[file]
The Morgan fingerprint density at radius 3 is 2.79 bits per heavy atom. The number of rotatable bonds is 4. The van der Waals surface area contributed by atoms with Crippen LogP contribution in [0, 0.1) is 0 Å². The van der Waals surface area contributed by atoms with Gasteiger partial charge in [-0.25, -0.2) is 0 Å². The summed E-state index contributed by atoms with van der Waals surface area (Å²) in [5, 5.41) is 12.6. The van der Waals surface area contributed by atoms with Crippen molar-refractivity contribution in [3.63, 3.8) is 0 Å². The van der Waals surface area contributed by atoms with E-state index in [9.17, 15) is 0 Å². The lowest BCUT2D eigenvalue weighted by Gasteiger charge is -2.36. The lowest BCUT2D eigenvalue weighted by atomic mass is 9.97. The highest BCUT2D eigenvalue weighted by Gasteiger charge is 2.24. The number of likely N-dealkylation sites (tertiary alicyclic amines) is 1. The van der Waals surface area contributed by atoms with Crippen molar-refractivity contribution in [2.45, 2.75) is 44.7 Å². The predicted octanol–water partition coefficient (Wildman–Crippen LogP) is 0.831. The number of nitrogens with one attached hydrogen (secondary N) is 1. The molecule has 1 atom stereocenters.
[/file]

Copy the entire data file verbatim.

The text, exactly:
The Morgan fingerprint density at radius 3 is 2.79 bits per heavy atom. The number of rotatable bonds is 4. The van der Waals surface area contributed by atoms with Crippen LogP contribution in [0, 0.1) is 0 Å². The van der Waals surface area contributed by atoms with Gasteiger partial charge in [-0.25, -0.2) is 0 Å². The summed E-state index contributed by atoms with van der Waals surface area (Å²) in [5, 5.41) is 12.6. The van der Waals surface area contributed by atoms with Crippen molar-refractivity contribution in [3.63, 3.8) is 0 Å². The van der Waals surface area contributed by atoms with E-state index in [9.17, 15) is 0 Å². The lowest BCUT2D eigenvalue weighted by Gasteiger charge is -2.36. The lowest BCUT2D eigenvalue weighted by atomic mass is 9.97. The highest BCUT2D eigenvalue weighted by Gasteiger charge is 2.24. The number of likely N-dealkylation sites (tertiary alicyclic amines) is 1. The van der Waals surface area contributed by atoms with Crippen molar-refractivity contribution in [2.45, 2.75) is 44.7 Å². The predicted octanol–water partition coefficient (Wildman–Crippen LogP) is 0.831. The number of nitrogens with one attached hydrogen (secondary N) is 1. The molecule has 1 atom stereocenters.